When the boys opened the last parcel they saw a square box.

"The Junior Printing Outfit!" read Darbishire.

They opened the box and saw letters made of small pieces of rubber and a pair of tweezers with which they could take the letters and put them in the printing block.

"How wonderful!" said Darbishire. "Now we can print our names on all our books."

"Yes, but the first thing that I'm going to use it for is to answer all these birthday letters," answered Jennings, "because I usually write the same things to my father, mother and Aunt Angela."

   Darbishire took a row of rubber letters with the help of the tweezers from the box and began to look at them. But he could not see much because his spectacles were too dusty.

   "I can't see whether these letters are e's or a's," he said. "My father says that..."

   But at that moment he pressed to hard with the tweezers and all the little rubber letters were at once in the four corners of the big hall.

   "I'm very sorry," said Darbishire.

   The breakfast bell rang.

   "What are we going to do?" asked Jennings.

   "I don't know," answered Darbishire. "All those letters were the same - e's or a's."

   Jennings looked in the box and saw that Darbishire was right. There was a row of a's, a row of b's, a row of c's, a row of d's and there wasn't an e in the box!

   "We'll come back after breakfast," said Jennings.

   But after breakfast it was too late. When the boys came back to the hall they saw no letters on the floor: the floor was clean.

   "Somebody has cleaned the floor with a vacuum cleaner," said Jennings.

   For a moment they stood and looked at the clean floor. Then Jennings turned and went to the common room. Darbishire went after him.

   "How am I going to write my letters now?" Jennings said.

   "You can write something which doesn't have e's"

   "Don't be funny," said Jennings.

   "During breakfast I decided to print a Form Three wall newspaper. We can print all the news about Form Three in it and hang it on the wall."

   "That will be wonderful."

   "Yes, but we can't print any news which has an e in it. Well, I can ask Aunt Angela to send me some e's."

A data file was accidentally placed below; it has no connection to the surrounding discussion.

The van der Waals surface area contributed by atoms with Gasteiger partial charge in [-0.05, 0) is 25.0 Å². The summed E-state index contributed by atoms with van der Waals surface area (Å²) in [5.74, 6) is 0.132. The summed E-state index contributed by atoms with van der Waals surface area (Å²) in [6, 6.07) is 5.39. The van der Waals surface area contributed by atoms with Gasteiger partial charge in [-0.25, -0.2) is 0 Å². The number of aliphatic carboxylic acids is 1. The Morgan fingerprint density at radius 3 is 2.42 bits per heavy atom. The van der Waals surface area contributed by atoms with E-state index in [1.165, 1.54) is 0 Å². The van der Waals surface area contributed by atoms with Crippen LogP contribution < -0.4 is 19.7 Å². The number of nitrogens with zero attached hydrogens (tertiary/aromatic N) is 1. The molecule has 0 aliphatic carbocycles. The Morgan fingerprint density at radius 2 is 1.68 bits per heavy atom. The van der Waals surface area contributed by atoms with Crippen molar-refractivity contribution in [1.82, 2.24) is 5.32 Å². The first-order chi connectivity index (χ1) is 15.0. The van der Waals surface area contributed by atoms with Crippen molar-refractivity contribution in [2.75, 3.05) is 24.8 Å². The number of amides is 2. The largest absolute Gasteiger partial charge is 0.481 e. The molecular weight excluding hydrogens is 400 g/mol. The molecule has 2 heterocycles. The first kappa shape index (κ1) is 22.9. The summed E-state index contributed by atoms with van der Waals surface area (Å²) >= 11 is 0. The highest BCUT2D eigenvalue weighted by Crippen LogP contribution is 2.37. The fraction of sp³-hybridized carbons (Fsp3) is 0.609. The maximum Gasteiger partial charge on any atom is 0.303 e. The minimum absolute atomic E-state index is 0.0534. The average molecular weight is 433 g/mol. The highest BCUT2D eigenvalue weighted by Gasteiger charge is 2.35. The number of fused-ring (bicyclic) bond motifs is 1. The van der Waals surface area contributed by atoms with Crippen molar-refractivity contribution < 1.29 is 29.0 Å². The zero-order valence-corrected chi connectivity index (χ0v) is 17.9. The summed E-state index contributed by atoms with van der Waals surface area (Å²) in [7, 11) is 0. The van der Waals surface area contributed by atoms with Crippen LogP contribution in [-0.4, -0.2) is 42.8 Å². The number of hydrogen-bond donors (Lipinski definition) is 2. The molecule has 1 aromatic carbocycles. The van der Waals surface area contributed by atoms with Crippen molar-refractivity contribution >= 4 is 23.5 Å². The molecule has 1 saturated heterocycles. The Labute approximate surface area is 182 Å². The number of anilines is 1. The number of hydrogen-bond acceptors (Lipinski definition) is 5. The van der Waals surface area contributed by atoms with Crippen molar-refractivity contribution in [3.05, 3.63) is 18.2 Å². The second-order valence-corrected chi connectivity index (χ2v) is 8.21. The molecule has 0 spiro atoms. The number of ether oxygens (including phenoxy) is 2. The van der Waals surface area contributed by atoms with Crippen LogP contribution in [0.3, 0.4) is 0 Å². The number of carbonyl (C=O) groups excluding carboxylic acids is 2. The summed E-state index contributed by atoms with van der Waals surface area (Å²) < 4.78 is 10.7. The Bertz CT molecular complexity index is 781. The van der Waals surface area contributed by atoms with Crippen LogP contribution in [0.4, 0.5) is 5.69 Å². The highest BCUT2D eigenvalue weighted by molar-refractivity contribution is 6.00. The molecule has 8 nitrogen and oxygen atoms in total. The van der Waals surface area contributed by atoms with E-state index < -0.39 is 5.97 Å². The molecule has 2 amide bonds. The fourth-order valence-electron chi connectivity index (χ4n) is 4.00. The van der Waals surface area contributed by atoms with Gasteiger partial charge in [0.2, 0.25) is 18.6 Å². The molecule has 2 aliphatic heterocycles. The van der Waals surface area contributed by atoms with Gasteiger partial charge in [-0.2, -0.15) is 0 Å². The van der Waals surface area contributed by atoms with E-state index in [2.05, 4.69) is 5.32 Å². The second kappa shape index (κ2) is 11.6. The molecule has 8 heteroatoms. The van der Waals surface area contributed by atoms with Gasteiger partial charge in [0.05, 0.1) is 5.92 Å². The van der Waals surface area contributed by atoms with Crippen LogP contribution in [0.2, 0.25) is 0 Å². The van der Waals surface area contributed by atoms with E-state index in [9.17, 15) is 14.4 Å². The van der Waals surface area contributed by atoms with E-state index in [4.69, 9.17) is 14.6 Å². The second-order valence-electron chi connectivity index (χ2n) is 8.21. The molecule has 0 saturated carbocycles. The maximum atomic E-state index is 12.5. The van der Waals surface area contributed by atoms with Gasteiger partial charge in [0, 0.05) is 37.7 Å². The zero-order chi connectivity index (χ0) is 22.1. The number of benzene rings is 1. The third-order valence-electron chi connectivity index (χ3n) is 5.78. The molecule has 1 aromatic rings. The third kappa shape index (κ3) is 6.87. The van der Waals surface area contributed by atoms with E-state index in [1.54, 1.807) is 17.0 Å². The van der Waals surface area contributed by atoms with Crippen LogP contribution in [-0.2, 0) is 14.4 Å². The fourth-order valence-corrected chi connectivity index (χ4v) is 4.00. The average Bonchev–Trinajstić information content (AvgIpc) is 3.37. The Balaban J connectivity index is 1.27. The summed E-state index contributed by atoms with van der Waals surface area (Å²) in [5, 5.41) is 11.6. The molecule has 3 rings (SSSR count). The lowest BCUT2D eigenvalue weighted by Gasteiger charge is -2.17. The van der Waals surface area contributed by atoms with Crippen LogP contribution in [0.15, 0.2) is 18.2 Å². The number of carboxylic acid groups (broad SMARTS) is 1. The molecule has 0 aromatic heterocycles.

After tea that evening Jennings sat down at the table in the common room to answer his birthday letters. He wanted to try his printing outfit on his letters before he could begin to print a wall newspaper. He put x's in place of e's and soon the letter was ready. When Darbishire went into the common room Jennings showed him the letter.

   "I say," Jennings said. "All that I must do now is..."

   "Yes, but I have something to tell you," Darbishire began

   "Never mind! Look at this!"

   "I was only going to say...

   Jennings put the letter under Darbishire's nose.

   "Not bad, is it?" he asked. "Of course we must get these e's before we begin to print our well newspaper."

   Darbishire began to read the letter.

   "Dxar Aunt Angxla! Thank you for your birthday prxsxnt. I likxd all thx birthday prxsxnts which I had. Fathxr sxnt mx a cavxra and..."

   Darbishire stopped and said: "Well, I know what you bean, of course, but..."

   "You mean these x's. but I've written P.S. on Aunt Angela's letter. She will understand it."

   Darbishire read: "P.S. Plxasx, sxnd mx somx of lxttxrs which comx bxtwxxn d and f."

   When Darbishire finished reading the letter he put his hand into his pocket and took out some rubber letters.

   "These are the e's that I lost this morning," he said and he put them on the table.


   "Yes, I've taken them out of the dust bag of the vacuum cleaner. Now you can write your letters using all the letters, can't you?"

   "I can, but now that we have all the letters we must begin a Form Three wall newspaper."

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